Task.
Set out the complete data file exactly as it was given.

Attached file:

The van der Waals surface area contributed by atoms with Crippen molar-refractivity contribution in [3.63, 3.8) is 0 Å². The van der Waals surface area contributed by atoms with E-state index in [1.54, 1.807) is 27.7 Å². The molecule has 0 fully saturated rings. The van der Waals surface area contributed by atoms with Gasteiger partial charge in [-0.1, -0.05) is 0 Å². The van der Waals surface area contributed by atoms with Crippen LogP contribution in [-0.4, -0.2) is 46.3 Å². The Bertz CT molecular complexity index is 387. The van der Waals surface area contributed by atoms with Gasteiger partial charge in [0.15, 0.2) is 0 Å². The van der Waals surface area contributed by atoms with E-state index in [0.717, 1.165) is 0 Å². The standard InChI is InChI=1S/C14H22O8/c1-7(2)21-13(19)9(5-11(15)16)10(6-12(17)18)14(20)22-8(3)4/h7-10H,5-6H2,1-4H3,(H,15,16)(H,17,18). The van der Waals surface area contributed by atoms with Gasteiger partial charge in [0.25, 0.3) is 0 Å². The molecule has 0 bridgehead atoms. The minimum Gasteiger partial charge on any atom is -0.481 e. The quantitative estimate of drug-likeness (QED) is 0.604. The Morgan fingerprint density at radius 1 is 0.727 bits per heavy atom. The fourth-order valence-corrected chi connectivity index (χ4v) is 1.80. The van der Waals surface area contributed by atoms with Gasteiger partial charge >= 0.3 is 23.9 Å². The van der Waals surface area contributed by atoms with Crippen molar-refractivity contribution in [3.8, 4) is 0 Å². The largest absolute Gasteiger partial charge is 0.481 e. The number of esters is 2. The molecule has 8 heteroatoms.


The van der Waals surface area contributed by atoms with Crippen molar-refractivity contribution in [3.63, 3.8) is 0 Å². The van der Waals surface area contributed by atoms with E-state index in [1.54, 1.807) is 27.7 Å². The molecule has 0 fully saturated rings. The van der Waals surface area contributed by atoms with Gasteiger partial charge in [-0.1, -0.05) is 0 Å². The van der Waals surface area contributed by atoms with Crippen LogP contribution in [-0.4, -0.2) is 46.3 Å². The Bertz CT molecular complexity index is 387. The van der Waals surface area contributed by atoms with Gasteiger partial charge in [0.15, 0.2) is 0 Å². The van der Waals surface area contributed by atoms with E-state index in [0.717, 1.165) is 0 Å². The standard InChI is InChI=1S/C14H22O8/c1-7(2)21-13(19)9(5-11(15)16)10(6-12(17)18)14(20)22-8(3)4/h7-10H,5-6H2,1-4H3,(H,15,16)(H,17,18). The van der Waals surface area contributed by atoms with Gasteiger partial charge in [0.25, 0.3) is 0 Å². The molecule has 0 bridgehead atoms. The minimum Gasteiger partial charge on any atom is -0.481 e. The quantitative estimate of drug-likeness (QED) is 0.604. The Morgan fingerprint density at radius 1 is 0.727 bits per heavy atom. The fourth-order valence-corrected chi connectivity index (χ4v) is 1.80. The van der Waals surface area contributed by atoms with Gasteiger partial charge >= 0.3 is 23.9 Å². The van der Waals surface area contributed by atoms with Crippen molar-refractivity contribution in [3.8, 4) is 0 Å². The largest absolute Gasteiger partial charge is 0.481 e. The number of esters is 2. The molecule has 8 heteroatoms.